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Chamber Works by Hendrik Andriessen in Pure DSD

07-10-2022 | By Rushton Paul | Issue 122

Hendrik Andriessen (1892-1981) is not so nearly as well known outside his home country of The Netherlands as he should be. His was a towering musical intellect, ever inventive, ever challenging. These chamber works composed early his career (in the 1930s) are a treasure.

Hendrik Andriessen Works for Cello, Violin & Piano, Amsterdam Bridge Ensemble. Cobra Records 2008, 2015 (Pure DSD64) HERE

Not to be confused with his composer son, Louis Andriessen, the elder Andriessen tends to stay in a more tonal musical landscape, but one that is unmistakably modern. One easily hears the influences of French composers in these pieces, particularly the Sonata for Cello and Piano which flows melodically and poetically.

But dare not to place Hendrik Andriessen in a box too small. Simply listen to the Violin Sonata written some six years after the Cello Sonata. This is music of challenge and contradiction with its striking contrasts of sounds. While this latter piece is arguably more simplistic in composition, it has a bite to it, which I so greatly relish. The Inventions (1937) and the Piano Trio (1939) assume a darker tone, particularly the Trio.

Over the twelve year span in which these four works were composed, one hears a remarkable range of inventiveness, emotional content and creative intensity. These are works to be explored, revisited, and savored. While very satisfying simply on first hearing, these are works that do not fully unfold easily. Plan to invest a bit of time relistening to fully hear what Andriessen communicates in these highly varied works. The effort will be most well rewarded!

All of these works are beautifully performed, with true passion and commitment, by the Amsterdam Bridge Ensemble. They clearly have an affinity for the music and plumb the depths well. And the excellence of the performances is enhanced by the beauty of recorded sound provided by recording engineer Tom Peeters. The sound quality Tom Peeters provides is intimate, warm, and highly resolved. As is usual with his efforts, we are given the gift of being in the immediate presence of the musicians, as in a live recital.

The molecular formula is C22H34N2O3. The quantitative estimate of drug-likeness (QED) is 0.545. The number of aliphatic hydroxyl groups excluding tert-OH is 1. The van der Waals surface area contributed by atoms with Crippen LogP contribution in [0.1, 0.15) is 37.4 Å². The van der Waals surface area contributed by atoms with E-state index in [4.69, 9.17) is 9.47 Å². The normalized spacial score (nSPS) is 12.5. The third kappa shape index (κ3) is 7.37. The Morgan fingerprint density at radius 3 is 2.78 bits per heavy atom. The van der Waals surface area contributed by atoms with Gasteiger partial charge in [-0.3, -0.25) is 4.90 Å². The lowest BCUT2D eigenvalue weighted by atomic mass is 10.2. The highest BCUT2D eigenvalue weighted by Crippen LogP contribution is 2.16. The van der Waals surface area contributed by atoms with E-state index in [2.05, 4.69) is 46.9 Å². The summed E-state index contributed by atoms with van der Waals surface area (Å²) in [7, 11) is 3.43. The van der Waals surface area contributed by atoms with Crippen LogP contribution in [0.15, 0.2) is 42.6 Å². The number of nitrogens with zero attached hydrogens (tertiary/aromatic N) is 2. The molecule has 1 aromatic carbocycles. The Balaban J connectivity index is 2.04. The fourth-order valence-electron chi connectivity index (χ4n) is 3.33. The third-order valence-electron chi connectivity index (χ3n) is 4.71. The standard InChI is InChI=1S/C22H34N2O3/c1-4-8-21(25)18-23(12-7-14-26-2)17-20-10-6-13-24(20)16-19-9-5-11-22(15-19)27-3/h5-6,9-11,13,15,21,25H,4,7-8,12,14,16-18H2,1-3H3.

Chamber music recordings simply do not get any better than this. Music, performance, sound quality combine in this album for a treasurable experience. I am so pleased to have found this recording. Highly recommended.

Hendrick Andriessen

Andriessen was born in the Dutch city of Haarlem in 1891, his mother a painter and his father a church organist; his brothers a concert pianist and a sculptor. Initially he opted for a career in journalism. While at the newspaper he also studied organ and succeeded his father as church organist upon his death in 1913. From 1914 Andriessen studied composition and organ at the Amsterdam Conservatory and progressed through a series of appointments both as organist, lecturer in music theory at the Amsterdam Conservatory and director of the Utrecht Conservatory. In 1949 he was appointed director of the Royal Conservatory in The Hague, a post he held until 1957. Between 1954 and 1962, he was appointed an Extraordinary Professor of Musicology at the Catholic University of Nijmegen.

Andreissen's compositional output was prodigious. His works included, besides eight masses, a setting of the Te Deum, four symphonies, variations for orchestra, lieder for voice and orchestra, chamber music, sonatas for cello and for piano, and works for solo organ. He died in Haarlem in 1981.

Amsterdam Bridge Ensemble

Founded in 2005, the Amsterdam Bridge Ensemble appears as a piano quartet, a piano trio and every conceivable duo and trio combination. In addition to playing together over many years, the individual members of the ensemble branch out to perform with other groups. They say for themselves that these associations with other groups bring fresh insight to their playing style and broad repertoire.

All images courtesy of Cobra Records.